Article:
It wasn't my intention to go into the symbolism of the scene or the movie as a whole. I was just intending to look at how that particular scene taken at face value - the ape-man using the tool as a weapon to gain an advantage over other ape-men and thus get something of value - is very significant and very much applies to much of the problems we see in our world today.

Fair enough. The thing is, you haven't taken the scene at face value; you've created an interpretation of your own. There is nothing in the film (or in palaeontology, as far as I know) to suggest that tools preceded weapons in human evolution. Kubrick would have it that tools evolved from weapons, not the other way round; the man-apes clearly had no technology until the monlith arrived. The bone was originally a weapon.

Clarke and Kubrick were realists, who understood that human nature is the one thing we cannot change but must always take into account. This theme is one of the clearest in the book; Clarke underlines it by showing us the similarity of disposition between the man-ape Moon-Watcher and the newborn Starchild.


Moon-Watcher: For a few seconds Moon-Watcher stood uncertainly above his new victim, trying to grasp the strange and wonderful fact that the dead leopard could kill again. Now he was master of the world, and he was not quite sure what to do next. But he would think of something.


Starchild: Then he waited, marshaling his thoughts and brooding over his still untested powers. For though he was master of the world, he was not quite sure what to do next. But he would think of something.

Good thread topic, by the way. Worth a flag.



posted on Jun, 30 2013 @ 12:41 AM
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Thanks for the thread. I think it's interesting.

In my opinion, there is no difference between a tool and a weapon. A weapon is just a category of tool. A tool is an implement to accomplish a task. "Weapon" is just a value judgement on the intent of that tool and any related victimization it might wrought.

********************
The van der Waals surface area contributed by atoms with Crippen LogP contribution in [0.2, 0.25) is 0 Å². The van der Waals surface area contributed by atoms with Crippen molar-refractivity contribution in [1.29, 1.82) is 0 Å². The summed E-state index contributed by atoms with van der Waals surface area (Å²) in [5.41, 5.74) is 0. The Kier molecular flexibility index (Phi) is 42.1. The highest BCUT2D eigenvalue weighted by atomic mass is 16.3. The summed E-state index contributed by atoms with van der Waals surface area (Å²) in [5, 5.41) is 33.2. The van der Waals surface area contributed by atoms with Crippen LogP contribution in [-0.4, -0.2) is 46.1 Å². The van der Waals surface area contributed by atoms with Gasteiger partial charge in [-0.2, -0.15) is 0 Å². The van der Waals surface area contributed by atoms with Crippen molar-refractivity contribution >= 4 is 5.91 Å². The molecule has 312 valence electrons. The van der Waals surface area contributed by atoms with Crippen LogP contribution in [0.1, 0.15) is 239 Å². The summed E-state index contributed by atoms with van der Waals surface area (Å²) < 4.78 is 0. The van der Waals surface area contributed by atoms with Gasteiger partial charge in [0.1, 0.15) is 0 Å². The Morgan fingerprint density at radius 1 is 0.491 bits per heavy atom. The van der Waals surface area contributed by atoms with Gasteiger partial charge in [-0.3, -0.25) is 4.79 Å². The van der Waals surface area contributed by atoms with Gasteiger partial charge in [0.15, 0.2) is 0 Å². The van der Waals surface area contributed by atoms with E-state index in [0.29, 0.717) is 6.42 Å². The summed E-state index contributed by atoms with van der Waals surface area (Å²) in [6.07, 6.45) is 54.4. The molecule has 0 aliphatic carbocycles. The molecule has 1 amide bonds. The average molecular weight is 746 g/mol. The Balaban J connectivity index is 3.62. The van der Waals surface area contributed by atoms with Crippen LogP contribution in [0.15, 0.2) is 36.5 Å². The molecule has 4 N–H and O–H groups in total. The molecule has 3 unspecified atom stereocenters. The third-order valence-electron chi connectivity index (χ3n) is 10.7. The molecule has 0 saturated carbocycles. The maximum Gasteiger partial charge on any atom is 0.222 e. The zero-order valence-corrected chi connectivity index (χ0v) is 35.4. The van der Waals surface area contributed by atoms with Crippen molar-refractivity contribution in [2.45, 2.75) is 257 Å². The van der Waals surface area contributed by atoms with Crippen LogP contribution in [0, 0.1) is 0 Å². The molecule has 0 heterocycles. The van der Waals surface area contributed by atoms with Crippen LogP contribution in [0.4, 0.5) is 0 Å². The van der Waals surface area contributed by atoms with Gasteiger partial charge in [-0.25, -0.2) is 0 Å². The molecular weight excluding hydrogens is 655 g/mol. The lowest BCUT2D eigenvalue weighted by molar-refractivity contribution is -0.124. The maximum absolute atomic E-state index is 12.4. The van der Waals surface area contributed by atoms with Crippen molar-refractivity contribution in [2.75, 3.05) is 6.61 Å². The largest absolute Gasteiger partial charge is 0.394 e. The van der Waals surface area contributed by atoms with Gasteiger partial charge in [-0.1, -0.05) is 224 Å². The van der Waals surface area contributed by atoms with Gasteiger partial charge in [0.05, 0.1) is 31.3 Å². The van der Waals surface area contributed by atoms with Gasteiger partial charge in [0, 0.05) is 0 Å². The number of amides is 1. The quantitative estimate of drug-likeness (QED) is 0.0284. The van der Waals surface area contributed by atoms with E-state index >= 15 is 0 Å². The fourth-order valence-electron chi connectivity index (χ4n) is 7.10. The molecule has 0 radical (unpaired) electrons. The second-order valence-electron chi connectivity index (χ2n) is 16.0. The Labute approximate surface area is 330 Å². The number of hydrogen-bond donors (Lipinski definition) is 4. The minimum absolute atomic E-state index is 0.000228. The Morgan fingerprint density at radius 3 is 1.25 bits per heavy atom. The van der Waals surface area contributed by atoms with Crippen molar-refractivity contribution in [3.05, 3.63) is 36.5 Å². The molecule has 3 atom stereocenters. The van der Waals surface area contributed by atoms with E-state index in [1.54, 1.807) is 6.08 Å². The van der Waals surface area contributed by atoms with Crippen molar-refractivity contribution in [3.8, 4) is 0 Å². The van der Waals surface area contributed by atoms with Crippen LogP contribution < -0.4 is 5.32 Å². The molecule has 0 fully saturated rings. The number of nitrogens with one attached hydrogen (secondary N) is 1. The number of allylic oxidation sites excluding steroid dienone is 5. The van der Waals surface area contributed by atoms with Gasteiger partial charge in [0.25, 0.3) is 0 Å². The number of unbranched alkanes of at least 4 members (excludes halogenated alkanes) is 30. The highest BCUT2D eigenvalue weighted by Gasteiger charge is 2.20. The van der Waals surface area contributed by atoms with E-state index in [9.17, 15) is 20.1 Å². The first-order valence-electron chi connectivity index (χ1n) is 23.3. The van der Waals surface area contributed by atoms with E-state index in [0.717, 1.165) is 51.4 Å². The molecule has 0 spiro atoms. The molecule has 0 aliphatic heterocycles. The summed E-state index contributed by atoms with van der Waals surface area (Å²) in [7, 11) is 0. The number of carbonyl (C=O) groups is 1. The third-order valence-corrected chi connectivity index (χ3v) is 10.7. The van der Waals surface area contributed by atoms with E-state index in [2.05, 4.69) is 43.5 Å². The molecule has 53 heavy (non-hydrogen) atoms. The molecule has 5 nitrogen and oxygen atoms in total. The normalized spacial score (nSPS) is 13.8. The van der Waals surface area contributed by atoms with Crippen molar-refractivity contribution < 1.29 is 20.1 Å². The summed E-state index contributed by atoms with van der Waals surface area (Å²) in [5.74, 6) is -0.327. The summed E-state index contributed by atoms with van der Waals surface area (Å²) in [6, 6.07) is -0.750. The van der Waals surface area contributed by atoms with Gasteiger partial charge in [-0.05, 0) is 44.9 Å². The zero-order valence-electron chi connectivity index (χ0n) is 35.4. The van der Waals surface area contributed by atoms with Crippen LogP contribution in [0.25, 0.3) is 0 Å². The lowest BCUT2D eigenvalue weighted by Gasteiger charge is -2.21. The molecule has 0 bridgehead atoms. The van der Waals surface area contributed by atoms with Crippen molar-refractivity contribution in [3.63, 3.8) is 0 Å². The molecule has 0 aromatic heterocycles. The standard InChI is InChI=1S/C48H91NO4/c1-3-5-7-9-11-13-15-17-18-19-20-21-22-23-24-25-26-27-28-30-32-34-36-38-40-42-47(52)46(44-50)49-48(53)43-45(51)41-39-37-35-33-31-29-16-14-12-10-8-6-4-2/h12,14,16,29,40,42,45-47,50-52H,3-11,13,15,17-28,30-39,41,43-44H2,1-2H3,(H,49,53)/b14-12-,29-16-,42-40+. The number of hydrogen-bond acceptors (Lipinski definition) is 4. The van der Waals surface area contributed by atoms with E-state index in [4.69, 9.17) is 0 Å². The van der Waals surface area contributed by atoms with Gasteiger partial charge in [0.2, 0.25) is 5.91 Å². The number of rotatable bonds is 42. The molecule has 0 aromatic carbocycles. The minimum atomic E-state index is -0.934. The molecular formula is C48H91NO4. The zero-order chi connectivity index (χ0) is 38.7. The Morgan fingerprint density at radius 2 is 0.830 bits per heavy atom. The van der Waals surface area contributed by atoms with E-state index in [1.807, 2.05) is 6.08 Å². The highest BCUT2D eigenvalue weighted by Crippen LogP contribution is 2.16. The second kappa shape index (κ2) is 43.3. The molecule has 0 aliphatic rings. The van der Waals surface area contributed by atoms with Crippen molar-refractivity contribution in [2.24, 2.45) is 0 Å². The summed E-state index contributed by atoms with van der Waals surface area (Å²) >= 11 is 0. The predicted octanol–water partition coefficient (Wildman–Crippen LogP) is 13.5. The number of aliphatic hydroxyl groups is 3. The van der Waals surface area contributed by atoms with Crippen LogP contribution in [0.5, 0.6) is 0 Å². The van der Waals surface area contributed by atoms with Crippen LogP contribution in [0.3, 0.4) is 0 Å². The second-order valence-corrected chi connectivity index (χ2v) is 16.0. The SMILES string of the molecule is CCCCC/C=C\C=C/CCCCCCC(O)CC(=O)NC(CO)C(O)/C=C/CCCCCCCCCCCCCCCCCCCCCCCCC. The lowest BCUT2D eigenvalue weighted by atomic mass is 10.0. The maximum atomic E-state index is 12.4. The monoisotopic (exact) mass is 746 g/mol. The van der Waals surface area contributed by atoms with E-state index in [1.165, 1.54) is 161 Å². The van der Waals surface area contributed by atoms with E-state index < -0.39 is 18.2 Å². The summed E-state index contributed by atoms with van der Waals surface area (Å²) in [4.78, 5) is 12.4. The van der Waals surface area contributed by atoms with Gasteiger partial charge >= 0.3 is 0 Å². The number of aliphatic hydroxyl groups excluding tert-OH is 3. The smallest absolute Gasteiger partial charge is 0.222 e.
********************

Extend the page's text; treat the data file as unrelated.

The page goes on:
The thing for me, though, is that the advent of tools and weaponry have nothing to do with exerting power over others - except as it relates to efficiency and success rate. Fundamentally, the exerting of power, I believe, is a factor that is independent of tools.

After all, it's fairly easy for one to dominate another with only their physicality, and without anything else (note that it's commonplace for people to wage power over others with, if not the power - volume and intonation - of their words, sometimes, only the specific words they choose to use). So, this leads me to believe that additional implements aren't the area of scrutiny, but the underlying psychology of exerting will.

The OP refers to "recent psychology" that indicates "we are not born this way," that this is learned behavior. I'm unaware of this research and would be interested in it.

I think the truth is the opposite: gauging each other and who would emerge victorious in a skirmish is probably one of the most fundamental, core attributes of who we (human beings) are. In this sense, the topic of the OP boils down to ego.

Ego is an intrinsic quality of humanity and something we are only (relatively) recently aware of. Though I wholeheartedly agree with the lamentable nature of this, I feel like we have thousands, if not millions, of years of evolving to do before we come close to being able to choose wisdom over the incredibly powerful instinct of the ego.

If we determine through physicality or through the use of language or the use of tools that we can successfully "convince" another to see our way towards the end of getting what we want, our instinct typically drives us to do exactly that. And because it's instinct, it's way more powerful beyond our wisdom or the moral consideration of whether we actually should or should not do so. Of course, this individual contemplation magnifies respectively when considering groups or nations.



posted on Jun, 30 2013 @ 06:12 AM
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reply to post by Jedimind
 


I saw it more of as an evolutionary view of mankind. You did realize towards the end, when he entered the monolith, he went through a gateway. Constant psychedelic colours played for 5 mins, it seemed as if he was astral traveling to other worlds cause for sure that wasn't Jupiter. Almost like a Dee M Tee trip, science and spirituality completely merged as one. He became a star child, saw himself before he died(an old version of him) and he saw his starchild embryo self of the new life. The science, spirit, machine and man are all one. After all we DO live in this awesome holographic matrix. We have Logic, and we have feel.